[4]    Not all Lorillard OVC boxes are the same. Lorillard made the brand for 30 years, six times longer than Philip Whitlock.  Lorillard OVC are made of different materials, in different configurations, and sold for different prices. If you do have one in very fine condition provide complete information or large clear pictures. Variants are not going to affect the value much, but it may sell.

[5]    OVC boxes made under American Tobacco Co. or American Cigar Co. are more scarce than Lorillard boxes, but not rare, and still must be in very good condition to sell. That means lid and drop front attached, inside paper liner intact, all labels clean and complete, and 90% of the edging present.  Scribbles, crayon, grease and water stains are the kiss of death.

[6]    The likelihood of finding a genuine OVC box used by Philip’s company between 1886 and 1891 is very small. The latter are quite rare, but not necessarily valuable. Value is determined by demand, not rarity.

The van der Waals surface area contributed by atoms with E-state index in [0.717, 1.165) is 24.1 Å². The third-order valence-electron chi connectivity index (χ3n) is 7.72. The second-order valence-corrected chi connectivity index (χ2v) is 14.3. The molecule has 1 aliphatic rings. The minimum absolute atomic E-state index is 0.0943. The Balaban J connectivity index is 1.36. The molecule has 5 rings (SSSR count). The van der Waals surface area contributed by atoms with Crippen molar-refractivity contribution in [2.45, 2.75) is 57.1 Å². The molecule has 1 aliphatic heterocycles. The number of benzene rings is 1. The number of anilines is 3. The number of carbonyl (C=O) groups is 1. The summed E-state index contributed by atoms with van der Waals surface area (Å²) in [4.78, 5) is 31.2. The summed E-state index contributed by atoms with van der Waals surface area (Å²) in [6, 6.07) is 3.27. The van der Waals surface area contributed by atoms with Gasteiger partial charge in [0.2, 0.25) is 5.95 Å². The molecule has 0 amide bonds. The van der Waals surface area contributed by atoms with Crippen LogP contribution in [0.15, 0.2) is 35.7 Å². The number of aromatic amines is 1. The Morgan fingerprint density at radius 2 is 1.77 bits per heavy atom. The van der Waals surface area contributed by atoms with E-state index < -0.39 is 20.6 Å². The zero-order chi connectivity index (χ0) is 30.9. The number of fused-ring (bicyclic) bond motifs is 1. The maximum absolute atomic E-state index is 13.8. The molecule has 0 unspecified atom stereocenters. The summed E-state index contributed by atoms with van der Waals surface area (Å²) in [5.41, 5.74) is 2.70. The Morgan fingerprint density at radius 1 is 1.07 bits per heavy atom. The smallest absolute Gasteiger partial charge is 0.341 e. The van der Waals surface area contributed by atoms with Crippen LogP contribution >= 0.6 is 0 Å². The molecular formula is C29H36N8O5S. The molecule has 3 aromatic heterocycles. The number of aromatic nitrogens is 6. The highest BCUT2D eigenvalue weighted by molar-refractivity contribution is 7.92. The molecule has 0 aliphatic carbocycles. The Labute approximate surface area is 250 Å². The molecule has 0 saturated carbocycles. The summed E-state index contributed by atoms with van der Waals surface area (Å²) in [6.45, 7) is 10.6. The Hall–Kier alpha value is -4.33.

[7]    Boxes of 250 are a difficult sell to collectors because they take up a lot of display room. Large OVC boxes don’t have much going for them since the design  changed little for 55 years so one of the plentiful boxes of 100 satisfies most collectors. Find an early box of 500 and you may have a winner.

[8]    The people who collect “Black Americana” want racist portrayals, comically drawn. They don’t want a common portrait of Uncle Remus, a hugely popular fictional character whose likeness is readily available for pennies. That drawing will not sell your box.